- Architecture diagram
- Transport components
- Rule engine component
- Core services
- External systems
This article describes monolithic architecture and consist of high level diagram, description of data flow between various components and some architecture choices made.
Please note that ThingsBoard v2.2, the platform supports microservices deployment mode. Although microservices option is preferable for highly-available and horizontally scalable scenarios, many ThingsBoard customers find it useful to be able to start with a single ThingsBoard instance and scale in the future.
We also recommend to use this mode for development and prototyping.
In the monolithic mode, all ThingsBoard components are launched in a single Java Virtual Machine (JVM) and share the same OS resources. Since ThingsBoard is written in Java, the obvious advantage of the monolithic architecture is minimization of required memory to run ThingsBoard. You can launch and run ThingsBoard process with 256 or 512 MB of RAM in a constrained environment. The obvious disadvantage is that if you overload one component with messages, like MQTT transport, it may impact other components as well. For example, if the limit of OS for your ThingsBoard process is 4096 file descriptors, you can not open more then 4096 MQTT sessions from device and websocket user sessions in parallel.
ThingsBoard provides MQTT, HTTP and CoAP based APIs that are available for your device applications/firmware. Each of the protocol APIs are provided by a separate server component and is part of ThingsBoard “Transport Layer”. The full list of components and corresponding documentation pages are listed below:
- HTTP Transport component provides device APIs described here;
- MQTT Transport component provides device APIs described here and also enables gateway APIs described here;
- CoAP Transport component provides device APIs described here.
Each of the transport components pushes data to the rule engine and also may use core services to issue requests to the database to validate device credentials, etc.
Since ThingsBoard uses very simple communication protocol between transport and core services, it is quite easy to implement support of custom transport protocol, for example: CSV over plain TCP, binary payloads over UDP, etc. We suggest to review existing transports implementation to get started or contact us if you need any help.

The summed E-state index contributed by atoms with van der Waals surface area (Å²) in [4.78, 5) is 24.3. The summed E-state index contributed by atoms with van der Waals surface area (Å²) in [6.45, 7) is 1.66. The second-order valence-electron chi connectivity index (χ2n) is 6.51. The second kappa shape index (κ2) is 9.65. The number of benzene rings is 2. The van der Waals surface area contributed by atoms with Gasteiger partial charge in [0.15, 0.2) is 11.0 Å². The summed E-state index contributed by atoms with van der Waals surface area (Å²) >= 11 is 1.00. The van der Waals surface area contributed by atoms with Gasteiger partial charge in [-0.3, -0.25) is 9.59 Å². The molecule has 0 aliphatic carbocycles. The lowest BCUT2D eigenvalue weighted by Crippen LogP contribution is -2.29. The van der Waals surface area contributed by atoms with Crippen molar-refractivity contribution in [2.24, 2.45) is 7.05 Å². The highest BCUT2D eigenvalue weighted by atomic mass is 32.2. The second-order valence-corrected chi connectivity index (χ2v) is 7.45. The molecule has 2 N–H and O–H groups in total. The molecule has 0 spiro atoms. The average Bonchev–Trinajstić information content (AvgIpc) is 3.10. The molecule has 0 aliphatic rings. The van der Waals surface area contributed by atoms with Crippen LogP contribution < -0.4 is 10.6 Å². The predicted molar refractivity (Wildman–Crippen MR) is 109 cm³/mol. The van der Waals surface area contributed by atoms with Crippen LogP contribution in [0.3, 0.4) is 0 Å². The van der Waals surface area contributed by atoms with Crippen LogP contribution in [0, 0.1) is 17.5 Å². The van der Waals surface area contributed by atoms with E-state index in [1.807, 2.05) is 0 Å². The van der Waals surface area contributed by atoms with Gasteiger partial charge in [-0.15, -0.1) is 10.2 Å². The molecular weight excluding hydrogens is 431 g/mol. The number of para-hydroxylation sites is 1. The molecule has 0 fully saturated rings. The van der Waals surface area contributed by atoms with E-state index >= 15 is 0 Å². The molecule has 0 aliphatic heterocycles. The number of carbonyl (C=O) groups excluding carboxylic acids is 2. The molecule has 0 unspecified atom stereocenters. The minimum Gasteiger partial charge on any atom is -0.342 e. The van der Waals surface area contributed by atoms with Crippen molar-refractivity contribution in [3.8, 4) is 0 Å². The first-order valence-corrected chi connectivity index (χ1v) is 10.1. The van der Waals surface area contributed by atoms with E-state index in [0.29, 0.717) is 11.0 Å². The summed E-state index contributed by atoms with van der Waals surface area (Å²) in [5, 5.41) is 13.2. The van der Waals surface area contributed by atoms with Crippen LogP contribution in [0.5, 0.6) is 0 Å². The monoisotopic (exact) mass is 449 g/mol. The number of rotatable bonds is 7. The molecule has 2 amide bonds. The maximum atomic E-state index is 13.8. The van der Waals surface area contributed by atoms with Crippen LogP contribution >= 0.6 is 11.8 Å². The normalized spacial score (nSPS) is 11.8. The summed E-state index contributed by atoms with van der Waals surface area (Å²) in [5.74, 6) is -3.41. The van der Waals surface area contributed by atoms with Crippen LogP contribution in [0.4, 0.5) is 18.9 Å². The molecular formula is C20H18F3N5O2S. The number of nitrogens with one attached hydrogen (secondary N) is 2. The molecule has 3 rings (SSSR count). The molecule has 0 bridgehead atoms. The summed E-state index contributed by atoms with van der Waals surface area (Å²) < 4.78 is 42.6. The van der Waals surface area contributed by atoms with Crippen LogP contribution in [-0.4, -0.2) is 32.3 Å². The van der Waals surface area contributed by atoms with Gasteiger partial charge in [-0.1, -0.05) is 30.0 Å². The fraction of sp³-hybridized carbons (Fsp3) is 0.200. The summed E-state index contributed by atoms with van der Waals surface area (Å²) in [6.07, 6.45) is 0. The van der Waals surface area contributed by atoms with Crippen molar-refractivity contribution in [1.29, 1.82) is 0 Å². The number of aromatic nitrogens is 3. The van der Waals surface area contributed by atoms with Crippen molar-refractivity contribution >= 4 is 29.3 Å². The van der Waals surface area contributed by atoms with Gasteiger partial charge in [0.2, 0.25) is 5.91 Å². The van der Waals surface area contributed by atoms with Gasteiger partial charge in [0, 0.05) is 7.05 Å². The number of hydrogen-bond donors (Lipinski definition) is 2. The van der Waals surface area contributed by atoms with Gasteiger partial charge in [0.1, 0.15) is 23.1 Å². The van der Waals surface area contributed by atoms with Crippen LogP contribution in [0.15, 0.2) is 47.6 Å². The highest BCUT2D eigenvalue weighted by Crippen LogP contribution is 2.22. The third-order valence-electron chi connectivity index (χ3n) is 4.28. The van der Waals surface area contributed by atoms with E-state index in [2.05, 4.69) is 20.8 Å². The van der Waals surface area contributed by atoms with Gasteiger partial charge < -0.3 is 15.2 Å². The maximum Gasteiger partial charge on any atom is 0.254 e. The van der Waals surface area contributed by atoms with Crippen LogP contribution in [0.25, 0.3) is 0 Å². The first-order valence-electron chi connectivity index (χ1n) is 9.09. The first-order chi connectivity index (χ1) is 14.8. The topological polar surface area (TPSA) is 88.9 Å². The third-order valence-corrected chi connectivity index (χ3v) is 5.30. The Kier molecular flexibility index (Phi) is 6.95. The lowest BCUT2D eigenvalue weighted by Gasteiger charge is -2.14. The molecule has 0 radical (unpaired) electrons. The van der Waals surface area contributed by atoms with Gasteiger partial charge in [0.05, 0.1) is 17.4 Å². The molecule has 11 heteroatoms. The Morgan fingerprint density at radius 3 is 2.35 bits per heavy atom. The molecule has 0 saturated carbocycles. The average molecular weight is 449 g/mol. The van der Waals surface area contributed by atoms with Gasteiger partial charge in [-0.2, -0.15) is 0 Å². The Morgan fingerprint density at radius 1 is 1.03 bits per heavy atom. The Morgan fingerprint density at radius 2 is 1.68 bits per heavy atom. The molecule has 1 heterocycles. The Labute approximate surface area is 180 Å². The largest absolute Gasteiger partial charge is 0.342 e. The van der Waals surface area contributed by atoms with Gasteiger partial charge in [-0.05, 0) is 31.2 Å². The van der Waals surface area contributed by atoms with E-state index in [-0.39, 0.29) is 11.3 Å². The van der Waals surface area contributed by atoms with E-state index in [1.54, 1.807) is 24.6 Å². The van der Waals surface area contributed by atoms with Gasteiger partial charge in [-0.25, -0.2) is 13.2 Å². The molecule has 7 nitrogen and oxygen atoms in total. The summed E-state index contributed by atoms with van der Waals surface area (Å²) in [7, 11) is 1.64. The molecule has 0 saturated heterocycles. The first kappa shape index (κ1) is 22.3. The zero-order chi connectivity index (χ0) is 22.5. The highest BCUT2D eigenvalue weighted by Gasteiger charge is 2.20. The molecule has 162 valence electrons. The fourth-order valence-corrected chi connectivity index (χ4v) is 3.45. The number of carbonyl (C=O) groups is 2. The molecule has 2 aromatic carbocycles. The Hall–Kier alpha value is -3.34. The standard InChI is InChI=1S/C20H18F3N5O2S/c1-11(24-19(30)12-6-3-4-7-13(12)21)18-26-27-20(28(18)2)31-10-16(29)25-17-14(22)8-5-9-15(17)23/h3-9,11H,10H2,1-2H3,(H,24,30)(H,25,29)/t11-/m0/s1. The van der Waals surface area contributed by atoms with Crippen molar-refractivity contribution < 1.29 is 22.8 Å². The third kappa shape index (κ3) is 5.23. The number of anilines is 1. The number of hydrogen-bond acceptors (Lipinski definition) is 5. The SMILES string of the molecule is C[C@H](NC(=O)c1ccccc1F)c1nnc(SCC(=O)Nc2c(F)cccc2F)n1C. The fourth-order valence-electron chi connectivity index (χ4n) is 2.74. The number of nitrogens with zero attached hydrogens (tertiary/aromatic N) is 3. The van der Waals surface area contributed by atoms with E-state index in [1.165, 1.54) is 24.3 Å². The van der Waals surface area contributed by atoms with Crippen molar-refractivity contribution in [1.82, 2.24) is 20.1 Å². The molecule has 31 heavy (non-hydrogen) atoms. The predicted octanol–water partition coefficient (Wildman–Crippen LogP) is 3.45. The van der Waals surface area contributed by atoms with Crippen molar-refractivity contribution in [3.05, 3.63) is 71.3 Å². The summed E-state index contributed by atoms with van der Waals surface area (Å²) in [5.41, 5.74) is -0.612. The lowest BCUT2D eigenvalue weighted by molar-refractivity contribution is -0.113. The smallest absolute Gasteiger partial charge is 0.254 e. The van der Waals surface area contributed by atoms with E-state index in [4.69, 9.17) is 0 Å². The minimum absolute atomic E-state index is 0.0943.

Rule engine component
ThingsBoard rule engine is responsible for processing the incoming messages with user defined logic and flow. You can learn more about the rule engine using corresponding documentation page.
Core services are responsible for handling:
- REST API calls;
- WebSocket subscriptions on entity telemetry and attribute changes;
- Monitoring device connectivity state (active/inactive).
ThingsBoard node uses Actor System to implement tenant, device, rule chains and rule node actors. Platform nodes can join the cluster, where each node is equal. Service discovery is done via Zookeeper. ThingsBoard nodes route messages between each other using consistent hashing algorithm based on entity id. So, messages for the same entity are processed on the same ThingsBoard node. Platform uses gRPC to send messages between ThingsBoard nodes.
Note: ThingsBoard authors consider moving from gRPC to Kafka in the future releases for exchanging messages between ThingsBoard nodes. The main idea is to sacrifice small performance/latency penalties in favor of persistent and reliable message delivery and automatic load balancing provided by Kafka consumer groups.
It is possible to push messages from ThingsBoard to external systems via the Rule Engine. You can push data to external system, process data and report the results of the processing back to ThingsBoard for visualization. Please review rule engine documentation and guides for more details.